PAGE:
A little while later, Liza crawled into the back of the Escalade and gave me some excellent advice. She said, "If you quit, you'll be mad at yourself tomorrow."  I told her that hypothetically, I wanted to finish still, but that I didn't think I could physically make it to Nachos, much less the full 15 miles to the finish line.  She responded, "I'm not going to lie.  It's going to take hours and hours to walk it.  I wish I could take some of those hours for you.  But if you quit now, you're going to regret it."  Wow.  Even typing that makes me tear up a bit.  She was right.

Jeannie and Rich had me drink Pedialyte and sip on Coke, and then I left my blankets and climbed out of the Escalade.  We began walking toward Nachos, Rich in the lead; me in the middle, not able to keep up with Rich; and Doise so kindly walking behind me, I think to make sure that I didn't collapse on the side of the road.  Every so often, we'd stop and rest in the shade of a tree, and Rich would give me two or three nuts, and Doise would force me to take a few swallows of water and Pedialyte.  Thankfully, there were only two big climbs in the last 15 miles -- Ice Cream and Lucky hills.  Still, every step was difficult.  Thank goodness for the trekking poles Rich lent me; they really did help.

Jeannie met us at Nachos, with Rich's famous ice bandanas.  Rich tied one around my neck, as it was really starting to heat up in the sun.  He also put one on top of my head.  They fed me cashews and Coke.  It was great seeing Ed Brown there, on his way to a belt buckle.  He took off back towards the Equestrian Aid station, and we left shortly after him, but with my slow pace, we lost sight of him immediately.  This was a stretch where I had to ask them if I could lie down in the shade for a two-minute nap.  Rich was so kind to stay with me, when he could have finished hours before me.  And Doise was an angel to pace us both, so cheerfully.

At Equestrian, we sat in chairs for a few minutes, eating a little.  Joe Prusaitis, the race director, pulled up on his ATV and asked for a Coke.  He chatted a bit, and I jokingly said, "Do you have one of those nice, shiny Tejas 400 buckles at the finish?"  To which he responded, "Yeah, I do.  And I was all set to hand you a 3rd place trophy at the finish."  I put my hand to my head at that comment.  Joe meant it so kindly, but it just reminded me of all I had lost during this race.  He continued, "All your buddies were at the finish line cheering for you.  That South African was making bird calls; he said they were Julie calls.  It was really pretty cool, actually."  And that, my friends, is the first time I've wanted to cry during an ultra.  Just to imagine how great that would have been, to finish and have my friends cheering for me, to know that I met my goals. . . . and to feel like I disappointed them as well as myself.  Yep, that is a sad feeling.  But don't worry, I didn't cry in front of Joe.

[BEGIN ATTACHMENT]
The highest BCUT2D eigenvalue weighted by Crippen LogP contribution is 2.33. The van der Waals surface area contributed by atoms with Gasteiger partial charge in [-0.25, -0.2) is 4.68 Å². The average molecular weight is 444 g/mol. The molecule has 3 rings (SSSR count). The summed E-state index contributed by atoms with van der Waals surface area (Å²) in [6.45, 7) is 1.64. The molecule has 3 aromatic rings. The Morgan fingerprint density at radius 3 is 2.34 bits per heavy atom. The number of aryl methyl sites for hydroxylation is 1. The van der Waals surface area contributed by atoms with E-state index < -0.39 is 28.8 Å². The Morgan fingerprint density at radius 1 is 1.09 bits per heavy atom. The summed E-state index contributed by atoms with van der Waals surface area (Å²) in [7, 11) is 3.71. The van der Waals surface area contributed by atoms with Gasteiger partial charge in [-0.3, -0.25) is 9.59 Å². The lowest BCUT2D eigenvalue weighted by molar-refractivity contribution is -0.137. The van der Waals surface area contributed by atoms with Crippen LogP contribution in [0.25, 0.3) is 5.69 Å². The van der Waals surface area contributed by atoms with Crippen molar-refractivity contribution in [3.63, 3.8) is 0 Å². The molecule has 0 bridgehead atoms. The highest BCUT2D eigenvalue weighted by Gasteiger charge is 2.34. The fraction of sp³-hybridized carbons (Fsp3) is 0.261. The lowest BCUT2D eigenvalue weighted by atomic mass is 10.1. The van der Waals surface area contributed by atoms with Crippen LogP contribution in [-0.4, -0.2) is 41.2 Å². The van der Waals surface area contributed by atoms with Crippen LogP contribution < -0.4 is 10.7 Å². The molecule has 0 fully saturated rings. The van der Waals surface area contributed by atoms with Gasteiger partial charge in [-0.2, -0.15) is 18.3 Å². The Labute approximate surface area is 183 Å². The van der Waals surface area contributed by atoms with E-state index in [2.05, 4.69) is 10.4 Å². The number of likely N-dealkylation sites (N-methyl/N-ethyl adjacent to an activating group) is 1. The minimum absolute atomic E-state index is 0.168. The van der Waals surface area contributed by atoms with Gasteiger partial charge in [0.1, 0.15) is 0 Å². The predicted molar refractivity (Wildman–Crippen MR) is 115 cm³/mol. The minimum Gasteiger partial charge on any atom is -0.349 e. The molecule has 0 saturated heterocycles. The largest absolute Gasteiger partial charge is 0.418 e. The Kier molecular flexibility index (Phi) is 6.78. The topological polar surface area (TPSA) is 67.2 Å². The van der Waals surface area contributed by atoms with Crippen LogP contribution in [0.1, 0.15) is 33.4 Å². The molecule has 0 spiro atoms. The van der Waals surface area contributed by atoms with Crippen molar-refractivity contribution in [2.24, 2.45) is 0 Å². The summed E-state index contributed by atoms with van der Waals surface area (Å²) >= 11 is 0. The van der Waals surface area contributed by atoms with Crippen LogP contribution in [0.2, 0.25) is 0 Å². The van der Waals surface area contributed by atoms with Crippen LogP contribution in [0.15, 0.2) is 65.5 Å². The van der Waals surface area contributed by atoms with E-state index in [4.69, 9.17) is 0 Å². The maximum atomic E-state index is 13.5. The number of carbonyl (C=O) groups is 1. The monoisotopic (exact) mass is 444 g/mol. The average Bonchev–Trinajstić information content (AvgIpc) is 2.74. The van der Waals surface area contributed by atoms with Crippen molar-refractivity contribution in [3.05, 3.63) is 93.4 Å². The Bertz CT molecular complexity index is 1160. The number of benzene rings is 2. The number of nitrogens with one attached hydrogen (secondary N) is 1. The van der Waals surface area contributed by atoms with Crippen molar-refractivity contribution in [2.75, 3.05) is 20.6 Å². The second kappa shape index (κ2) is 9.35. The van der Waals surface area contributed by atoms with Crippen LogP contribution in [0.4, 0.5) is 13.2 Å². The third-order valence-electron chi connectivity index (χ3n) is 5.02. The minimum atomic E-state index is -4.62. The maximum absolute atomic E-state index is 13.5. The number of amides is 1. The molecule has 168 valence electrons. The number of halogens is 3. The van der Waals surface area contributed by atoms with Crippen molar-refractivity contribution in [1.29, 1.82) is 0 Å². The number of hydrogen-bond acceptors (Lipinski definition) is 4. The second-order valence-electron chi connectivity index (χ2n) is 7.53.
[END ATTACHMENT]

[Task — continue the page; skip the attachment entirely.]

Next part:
We got up and started walking toward the Lodge -- that last 4.5 or so miles to the finish line.  Towards the start of this stretch, I realized that I was beginning to feel more like myself.  The fogginess in my mind was clearing.  Whereas for the last 15 or so miles (read, 12 hours or so), I had felt like an empty shell, now I felt like a real person -- an exhausted, totally spent person -- but still.  I was able to pick up my walking pace a little -- I still couldn't keep pace with Rich's hike, but at least I wasn't slowing him down quite so much.  As we walked, I began remembering silly things from the previous hours, like when I had told Liza that I was doing 1-minute miles.  Yeah, that was not what I meant to say.  And when I told Tony that I was dying, and he could have my stereo.  :)

Up until this race, I was able to say that I'd never cried at a finish line.  I can't say that any more.  When Joyce handed me my buckles, she and I both cried.  I told her, that last loop took me 16 hours.  She was so kind, telling me that what Rich, Doise, and I did reminded her and Joe why they did these events.  I wish I could say I cried because I was proud of myself for persevering and finishing, but that would be a lie.  All I felt at the finish line was relief that it was finally over, and disappointment about what could have been.  Lise, the female winner, came over and congratulated me for digging so deep, and I embarrassingly started crying again, while I tried to tell her thank you and congratulations.  I cried all the way home, I cried last night trying to tell my parents about the race, and I cried while typing this.  Go buy stock in Kleenex!

In the light of a new morning, with many hours of sleep between me and the race, and many kind words from friends, I can definitely see the value of the decisions not to quit. I say decisions, because it wasn't a one-time decision that I had to make.  It was a decision every step, to keep putting one foot in front of the other.  And it wasn't just my decision; it was the decisions of Rich and Doise to stick with me and help me get there, of Jeannie to selflessly take care of me, of Liza to come sit with me and give me advice, of all the others who gave me words of encouragement.

It sure wasn't the race I wanted to have, but I am thankful for everything I learned.  Most importantly, I learned how very selfless and generous others can be, and what true friendship looks like.  I am so blessed to be part of the Rockhopper family.  And I'm blessed to get to participate in events like this, which push us to our limits and let us dare greatly.

---
Thanks to Rich, who reminded me of this quote while we tackled the powerlines section of the course:

"It is not the critic who counts; not the man who points out how the strong man stumbles, or where the doer of deeds could have done them better. The credit belongs to the man who is actually in the arena, whose face is marred by dust and sweat and blood; who strives valiantly; who errs, who comes short again and again, because there is no effort without error and shortcoming; but who does actually strive to do the deeds; who knows great enthusiasms, the great devotions; who spends himself in a worthy cause; who at the best knows in the end the triumph of high achievement, and who at the worst, if he fails, at least fails while daring greatly, so that his place shall never be with those cold and timid souls who neither know victory nor defeat." - Theodore Roosevelt